“I mean, boom, as a brand, it just took off,” he says of the Riverwest Stein release. “When I talk about beer brands, I talk a lot about giraffe birth. That baby giraffe falls out of the the mom giraffe and if it doesn't get up and walk, it dies. The same with a lot of our beers. If they don't take hold somehow with the public and start walking on their own, they're essentially going to die.
“This is one that came out running.”
That led to discussion of expanding the line, says Paul, but it didn’t take much to decide on which to add.
“We didn't discuss them them much,” he recalls. “We were just looking to kind of fill out the the styles a little bit. So you have Extended Play, which a pale ale; a little bit more hoppy. And then East Side Dark covers the dark beers.
“Also just kind of knowing how de-alcoholizing changes flavor, I felt that those two were really good beers to kind of push forward with it. I think the Extended Play is the one will have the most competition. It seems like the craft NA market’s really kind of going towards the IPAs lately,”
Adds Stodola, “Over 40 percent of the craft market's IPA, so (Extended Play) is a natural. And (East Side Dark) is (a Lakefront) heritage (beer), too.”
Once Lakefront has enough inventory of all three NA brews, says Stodola, the brewery will combine them all into a variety pack.
The beers are all packaged in 12-ounce cans.
In the meantime, local beer lovers can rejoice that there are now more great tasting, locally brewed NA beers on the market to help satisfy folks who want (or need) less alcohol without sacrificing beloved beer flavor.
“I'm not sure if the flavor followed the trend or the trend followed the flavor,” says Stodola, “but they both kind of have risen at the same time.”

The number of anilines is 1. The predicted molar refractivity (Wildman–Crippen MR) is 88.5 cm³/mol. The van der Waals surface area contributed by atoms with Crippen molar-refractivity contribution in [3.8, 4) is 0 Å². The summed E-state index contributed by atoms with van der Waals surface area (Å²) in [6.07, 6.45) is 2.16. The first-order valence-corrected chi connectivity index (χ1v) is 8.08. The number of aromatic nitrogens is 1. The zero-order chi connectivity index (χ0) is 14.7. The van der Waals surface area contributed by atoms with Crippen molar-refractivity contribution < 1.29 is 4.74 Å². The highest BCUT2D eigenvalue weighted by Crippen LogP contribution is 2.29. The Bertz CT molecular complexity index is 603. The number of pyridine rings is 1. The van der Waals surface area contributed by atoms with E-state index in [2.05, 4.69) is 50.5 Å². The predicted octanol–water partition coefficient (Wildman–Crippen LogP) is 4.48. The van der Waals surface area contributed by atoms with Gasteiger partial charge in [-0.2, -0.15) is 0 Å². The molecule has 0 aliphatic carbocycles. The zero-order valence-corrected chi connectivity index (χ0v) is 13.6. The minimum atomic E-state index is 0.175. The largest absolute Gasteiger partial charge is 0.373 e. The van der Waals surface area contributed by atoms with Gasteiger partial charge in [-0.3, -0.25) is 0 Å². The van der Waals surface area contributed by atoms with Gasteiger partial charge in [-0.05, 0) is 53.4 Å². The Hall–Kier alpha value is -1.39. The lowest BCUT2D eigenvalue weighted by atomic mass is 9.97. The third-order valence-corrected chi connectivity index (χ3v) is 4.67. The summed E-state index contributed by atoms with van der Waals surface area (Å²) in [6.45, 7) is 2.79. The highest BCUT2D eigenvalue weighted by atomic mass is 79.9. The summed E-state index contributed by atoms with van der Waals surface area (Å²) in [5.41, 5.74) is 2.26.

Born in Brooklyn, N.Y., where he lived until he was 17, Bobby received his BA-Mass Communications from UWM in 1989 and has lived in Walker's Point, Bay View, Enderis Park, South Milwaukee and on the East Side.
He has published three non-fiction books in Italy – including one about an event in Milwaukee history, which was published in the U.S. in autumn 2010. Four more books, all about Milwaukee, have been published by The History Press.
With his most recent band, The Yell Leaders, Bobby released four LPs and had a songs featured in episodes of TV's "Party of Five" and "Dawson's Creek," and films in Japan, South America and the U.S. The Yell Leaders were named the best unsigned band in their region by VH-1 as part of its Rock Across America 1998 Tour. Most recently, the band contributed tracks to a UK vinyl/CD tribute to the Redskins and collaborated on a track with Italian novelist Enrico Remmert.
He's produced three installments of the "OMCD" series of local music compilations for OnMilwaukee.com and in 2007 produced a CD of Italian music and poetry.
In 2005, he was awarded the City of Asti's (Italy) Journalism Prize for his work focusing on that area. He has also won awards from the Milwaukee Press Club.
He can be heard weekly on 88Nine Radio Milwaukee talking about his "Urban Spelunking" series of stories.